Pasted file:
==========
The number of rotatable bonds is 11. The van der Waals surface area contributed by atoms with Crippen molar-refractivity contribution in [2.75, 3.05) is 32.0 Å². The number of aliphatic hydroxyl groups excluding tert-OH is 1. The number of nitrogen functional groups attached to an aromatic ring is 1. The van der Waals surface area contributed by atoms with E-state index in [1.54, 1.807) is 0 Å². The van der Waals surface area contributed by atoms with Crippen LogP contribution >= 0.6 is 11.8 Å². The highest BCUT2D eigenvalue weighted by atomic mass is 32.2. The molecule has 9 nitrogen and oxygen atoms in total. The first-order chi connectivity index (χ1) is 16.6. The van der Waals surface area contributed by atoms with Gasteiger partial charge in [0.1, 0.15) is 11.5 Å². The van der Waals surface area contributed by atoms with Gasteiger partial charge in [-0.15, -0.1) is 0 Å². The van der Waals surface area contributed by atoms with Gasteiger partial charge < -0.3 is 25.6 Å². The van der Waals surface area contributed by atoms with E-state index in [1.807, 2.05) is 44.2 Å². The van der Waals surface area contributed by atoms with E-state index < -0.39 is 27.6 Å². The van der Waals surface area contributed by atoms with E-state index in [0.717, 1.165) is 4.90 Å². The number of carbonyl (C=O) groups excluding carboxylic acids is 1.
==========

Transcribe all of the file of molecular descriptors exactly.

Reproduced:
The number of rotatable bonds is 11. The van der Waals surface area contributed by atoms with Crippen molar-refractivity contribution in [2.75, 3.05) is 32.0 Å². The number of aliphatic hydroxyl groups excluding tert-OH is 1. The number of nitrogen functional groups attached to an aromatic ring is 1. The van der Waals surface area contributed by atoms with E-state index in [1.54, 1.807) is 0 Å². The van der Waals surface area contributed by atoms with Crippen LogP contribution >= 0.6 is 11.8 Å². The highest BCUT2D eigenvalue weighted by atomic mass is 32.2. The molecule has 9 nitrogen and oxygen atoms in total. The first-order chi connectivity index (χ1) is 16.6. The van der Waals surface area contributed by atoms with Gasteiger partial charge in [0.1, 0.15) is 11.5 Å². The van der Waals surface area contributed by atoms with Gasteiger partial charge in [-0.15, -0.1) is 0 Å². The van der Waals surface area contributed by atoms with Gasteiger partial charge < -0.3 is 25.6 Å². The van der Waals surface area contributed by atoms with E-state index in [1.807, 2.05) is 44.2 Å². The van der Waals surface area contributed by atoms with E-state index < -0.39 is 27.6 Å². The van der Waals surface area contributed by atoms with E-state index in [0.717, 1.165) is 4.90 Å². The number of carbonyl (C=O) groups excluding carboxylic acids is 1.